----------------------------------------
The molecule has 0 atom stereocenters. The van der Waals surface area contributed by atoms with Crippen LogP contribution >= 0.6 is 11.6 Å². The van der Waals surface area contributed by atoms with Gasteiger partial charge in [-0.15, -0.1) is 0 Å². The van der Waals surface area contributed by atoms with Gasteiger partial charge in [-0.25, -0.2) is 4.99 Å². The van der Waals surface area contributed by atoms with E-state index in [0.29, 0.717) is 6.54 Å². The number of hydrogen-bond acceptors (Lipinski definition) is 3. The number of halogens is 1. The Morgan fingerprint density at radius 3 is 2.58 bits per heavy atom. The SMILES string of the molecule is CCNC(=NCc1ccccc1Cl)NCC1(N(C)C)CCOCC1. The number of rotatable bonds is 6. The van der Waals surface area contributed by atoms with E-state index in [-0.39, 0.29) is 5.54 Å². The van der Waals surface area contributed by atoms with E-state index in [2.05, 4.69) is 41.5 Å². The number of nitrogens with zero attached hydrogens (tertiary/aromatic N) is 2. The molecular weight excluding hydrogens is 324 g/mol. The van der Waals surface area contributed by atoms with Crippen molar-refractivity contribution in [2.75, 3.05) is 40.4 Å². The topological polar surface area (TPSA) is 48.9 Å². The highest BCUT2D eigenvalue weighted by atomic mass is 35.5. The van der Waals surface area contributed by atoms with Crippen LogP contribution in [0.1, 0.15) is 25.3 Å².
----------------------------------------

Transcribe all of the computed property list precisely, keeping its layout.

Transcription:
The molecule has 0 atom stereocenters. The van der Waals surface area contributed by atoms with Crippen LogP contribution >= 0.6 is 11.6 Å². The van der Waals surface area contributed by atoms with Gasteiger partial charge in [-0.15, -0.1) is 0 Å². The van der Waals surface area contributed by atoms with Gasteiger partial charge in [-0.25, -0.2) is 4.99 Å². The van der Waals surface area contributed by atoms with E-state index in [0.29, 0.717) is 6.54 Å². The number of hydrogen-bond acceptors (Lipinski definition) is 3. The number of halogens is 1. The Morgan fingerprint density at radius 3 is 2.58 bits per heavy atom. The SMILES string of the molecule is CCNC(=NCc1ccccc1Cl)NCC1(N(C)C)CCOCC1. The number of rotatable bonds is 6. The van der Waals surface area contributed by atoms with E-state index in [-0.39, 0.29) is 5.54 Å². The van der Waals surface area contributed by atoms with E-state index in [2.05, 4.69) is 41.5 Å². The number of nitrogens with zero attached hydrogens (tertiary/aromatic N) is 2. The molecular weight excluding hydrogens is 324 g/mol. The van der Waals surface area contributed by atoms with Crippen molar-refractivity contribution in [2.75, 3.05) is 40.4 Å². The topological polar surface area (TPSA) is 48.9 Å². The highest BCUT2D eigenvalue weighted by atomic mass is 35.5. The van der Waals surface area contributed by atoms with Crippen LogP contribution in [0.1, 0.15) is 25.3 Å².